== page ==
Covering cauliflower is essential for keeping heads white, mild-tasting |

Covering cauliflower is essential for keeping heads white, mild-tasting

Jessica Walliser
Blanching cauliflower heads — covering them with their own leaves — helps develop the white color.

Question: I’m growing cauliflower in my garden for the first time this year. I understand I have to blanch the heads in order to make them white. How do I do this?

Answer: Improper blanching sends many homegrown cauliflower heads to the compost heap instead of to the kitchen. Without blanching, cauliflower curds turn greenish brown and taste slightly bitter. Learning how and when to blanch cauliflower heads is an important step in growing this vegetable.

Blanching is a technique growers use on several different vegetables. It involves covering all or part of a plant to shield it from sunlight and prevent it from developing color pigments. In the case of cauliflower, the developing flower bud is protected from light to keep the color white and the flavor mild. Blanching also is used when growing white asparagus, celery, chicory and leeks.

Because cauliflower is a cool-season crop, it’s planted in very early spring, usually in late March here in Pennsylvania. In order to have beautiful, white cauliflower heads, the blanching process should begin the moment the flower bud reaches the size of a ping-pong ball. This can be as early as three to four weeks after planting. Check your plants daily, and when the flower bud reaches this size, start the blanching process. The heads grow fast, so if you miss this window, your chances of success greatly decrease.

To blanch the developing cauliflower bud, head to the garden on a dry day with one rubber band or clothespin for each cauliflower plant. Fold the large, outer leaves together over the developing curd. Loosely gather them at the top of the plant and fasten them together with the rubber band or clothespin. Don’t tie them too tightly as the head will need room to expand, and don’t start the blanching process if the plants are wet; this can lead to fungal and rot issues.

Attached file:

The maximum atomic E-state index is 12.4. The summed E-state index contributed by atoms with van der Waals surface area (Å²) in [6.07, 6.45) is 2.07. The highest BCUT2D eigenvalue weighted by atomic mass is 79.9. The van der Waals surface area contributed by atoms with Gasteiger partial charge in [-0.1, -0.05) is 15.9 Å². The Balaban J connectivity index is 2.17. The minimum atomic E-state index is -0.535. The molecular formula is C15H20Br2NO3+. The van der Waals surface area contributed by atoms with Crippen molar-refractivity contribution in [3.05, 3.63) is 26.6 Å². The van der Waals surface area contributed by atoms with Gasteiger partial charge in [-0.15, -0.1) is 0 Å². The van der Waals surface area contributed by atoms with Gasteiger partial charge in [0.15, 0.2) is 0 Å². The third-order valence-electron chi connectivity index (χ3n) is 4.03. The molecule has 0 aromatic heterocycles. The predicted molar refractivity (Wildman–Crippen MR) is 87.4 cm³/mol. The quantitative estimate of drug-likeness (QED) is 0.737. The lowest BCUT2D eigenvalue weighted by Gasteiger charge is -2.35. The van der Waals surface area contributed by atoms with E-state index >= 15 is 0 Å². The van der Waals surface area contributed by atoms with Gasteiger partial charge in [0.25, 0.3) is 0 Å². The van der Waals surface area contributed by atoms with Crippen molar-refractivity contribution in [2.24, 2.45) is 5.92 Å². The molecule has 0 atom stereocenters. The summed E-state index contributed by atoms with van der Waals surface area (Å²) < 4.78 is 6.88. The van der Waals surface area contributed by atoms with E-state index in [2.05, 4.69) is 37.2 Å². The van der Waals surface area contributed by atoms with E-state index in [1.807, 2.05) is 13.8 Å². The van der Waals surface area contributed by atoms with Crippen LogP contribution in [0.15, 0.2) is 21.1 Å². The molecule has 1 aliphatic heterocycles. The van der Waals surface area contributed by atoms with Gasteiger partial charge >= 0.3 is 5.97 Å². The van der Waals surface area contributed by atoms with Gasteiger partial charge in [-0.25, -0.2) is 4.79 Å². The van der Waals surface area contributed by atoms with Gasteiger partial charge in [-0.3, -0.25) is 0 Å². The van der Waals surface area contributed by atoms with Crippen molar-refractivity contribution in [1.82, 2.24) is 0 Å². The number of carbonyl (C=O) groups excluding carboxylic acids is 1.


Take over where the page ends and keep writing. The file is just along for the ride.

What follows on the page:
Not all of your plants will be ready to blanch on the same day. Go out to the garden daily and band plants based on their development stages.

After the blanching process begins, head growth occurs rapidly. Start peeking inside the folded leaves three to five days later, checking the head’s development. It takes anywhere from a few days to two weeks for them to reach maturity.

Please note, however, that this blanching process might not even be necessary. Many of the newer cauliflower varieties available are self-blanching. They have leaves that are bred to naturally fold together and curl over the developing curds. However, I find that even the self-blanching types sometimes need a little help. If large heads develop, the leaves might not be long enough to fully cover the entire head. Or, if your garden is in a windy area, the leaves don’t always stay in place, and light gets through. Even the leaves of self-blanching cauliflower varieties sometimes need to be secured for the best blanching.

If you find your cauliflower forms tiny heads (called buttonheads) instead of reaching full size, know that you aren’t alone. Cauliflower is temperamental. If the weather is too hot or too cold, or if the transplants sit in their tiny nursery packs for too long, they will not develop properly.

Horticulturist Jessica Walliser co-hosts “The Organic Gardeners” at 7 a.m. Sundays on KDKA Radio with Doug Oster. She is the author of several gardening books, including “Attracting Beneficial Bugs to Your Garden: A Natural Approach to Pest Control” and “Good Bug, Bad Bug.” Her website is

Send your gardening or landscaping questions to [email protected] or The Good Earth, 503 Martindale St., Third Floor, Pittsburgh, PA 15212.

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